Welton Becket & Associates was a prominent Los Angeles firm known primarily for office and corporate buildings. However, Becket also worked on a wide range of building types, including stores, hotels, airports, hospitals, and urban master plans. The firm grew to be one of the largest in the nation, and possibly the world, and therefore gained a wide variety of commissions abroad, such as the Nile Ritz-Carlton in Cairo, Egypt, and the Manila Jai Alai Building in Manila, Philippines. With this renown and international experience, Welton Becket & Associates was a natural choice for the design of one of the new embassy buildings.
Becket's other commissions vary widely in design but are adherent to the philosophies of modernism. One trend in his designs is that of the low, horizontal facade with a strong emphasis on windows, which the U.S. Embassy in Warsaw is a part of. Other buildings by Becket boast curved facades, complexes of multiple tall towers, and many other forms.
In relation to Becket's other buildings, this embassy has been greatly overshadowed. Buildings such as the Reunion Tower in Dallas, Texas, and Disney's Contemporary Resort in Lake Buena Vista, Florida received more attention as Welton Becket designs than did the embassy. The embassy was also the center of criticism by the Architectural Advisory Panel in 1957, which cited the expanse of glass in the facade as a security concern for the embassy and stated that the entire facade was unable to provide the architectural dignity and appropriateness that masonry could provide.
In the mid-1940s and early 1950s, the Foreign Buildings Office of the United States began an extensive embassy and diplomatic building program. The feasibility of this program was primarily due to the post-war boom, in which funds were available, land was cheap, political or facility requirements changed (including the establishment of new nations), and, as in the case of Warsaw, embassy buildings were destroyed and needed to be rebuilt. In 1954, Pietro Belluschi, who was hired as an architect for the Foreign Buildings Office, created a memo nominating prominent architects and firms for the design of the future embassy buildings. Welton Becket was on the list, and was also one of the architects to later receive a commission. That commission was the U.S. Embassy in Warsaw.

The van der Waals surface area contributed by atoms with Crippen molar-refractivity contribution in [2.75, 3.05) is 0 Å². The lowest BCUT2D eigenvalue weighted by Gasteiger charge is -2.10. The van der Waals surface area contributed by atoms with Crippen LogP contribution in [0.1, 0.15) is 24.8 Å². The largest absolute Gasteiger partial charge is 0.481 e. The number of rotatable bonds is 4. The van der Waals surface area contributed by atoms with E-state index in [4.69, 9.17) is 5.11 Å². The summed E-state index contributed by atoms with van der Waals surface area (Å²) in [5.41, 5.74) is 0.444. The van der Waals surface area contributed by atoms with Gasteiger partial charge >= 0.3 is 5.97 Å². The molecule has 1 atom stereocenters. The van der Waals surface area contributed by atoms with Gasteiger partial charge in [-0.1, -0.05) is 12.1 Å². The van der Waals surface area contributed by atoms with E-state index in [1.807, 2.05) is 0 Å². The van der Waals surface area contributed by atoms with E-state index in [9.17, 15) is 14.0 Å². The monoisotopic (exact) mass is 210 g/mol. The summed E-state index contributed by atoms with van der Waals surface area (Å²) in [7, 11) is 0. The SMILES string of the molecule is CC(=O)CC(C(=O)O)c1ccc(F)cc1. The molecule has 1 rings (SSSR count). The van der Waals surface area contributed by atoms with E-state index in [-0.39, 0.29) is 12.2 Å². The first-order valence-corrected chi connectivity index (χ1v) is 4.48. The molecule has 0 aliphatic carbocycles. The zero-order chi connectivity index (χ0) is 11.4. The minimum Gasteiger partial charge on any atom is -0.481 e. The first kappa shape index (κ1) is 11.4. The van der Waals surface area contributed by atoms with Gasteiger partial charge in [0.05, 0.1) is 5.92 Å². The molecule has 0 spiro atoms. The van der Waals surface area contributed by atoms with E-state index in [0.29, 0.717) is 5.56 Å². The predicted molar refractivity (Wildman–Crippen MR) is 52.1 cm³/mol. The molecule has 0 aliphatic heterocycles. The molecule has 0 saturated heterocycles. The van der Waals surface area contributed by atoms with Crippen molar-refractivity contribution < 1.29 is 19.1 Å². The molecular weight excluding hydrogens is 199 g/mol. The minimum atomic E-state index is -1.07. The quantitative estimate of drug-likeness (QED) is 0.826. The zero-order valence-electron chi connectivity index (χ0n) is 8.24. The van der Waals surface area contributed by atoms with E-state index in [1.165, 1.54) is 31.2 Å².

Welton Becket's design for the U.S. Embassy in Warsaw is typical of corporate modern architecture in the late 1950s and early 1960s as well as the stock of other designs by his firm. It is characterized by a clean and simple facade, a significant use of glass, rhythmic window placement, and a distinct lack of ornament. Even with the criticism it faced at its outset, the design was successful in its purpose, and is even considered to be one of the best examples of embassy architecture in Poland. The design is also in harmony with other U.S. embassy architecture of the period, contributing to the context as a whole.
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Inspection of Embassy, Warsaw, Poland. U.S. Department of State Office of Inspections. Report Number ISP-I-11-64A, September 2011.
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Loeffler, Jane C. "The Architecture of Diplomacy: Heyday of the United States Embassy-Building Program, 1954-1960." Journal of the Society of Architectural Historians. Vol. 49, No. 3 (Sep. 1990):251-278.
Poland. U.S. Department of State Office of the Historian. Web. 10 February 2013.
United States Diplomatic Mission to Warsaw, Poland. U.S. Department of State. Web. 10 February 2013.
Welton Becket Associates. Welton Becket Associates. Los Angeles, Ca., 1950.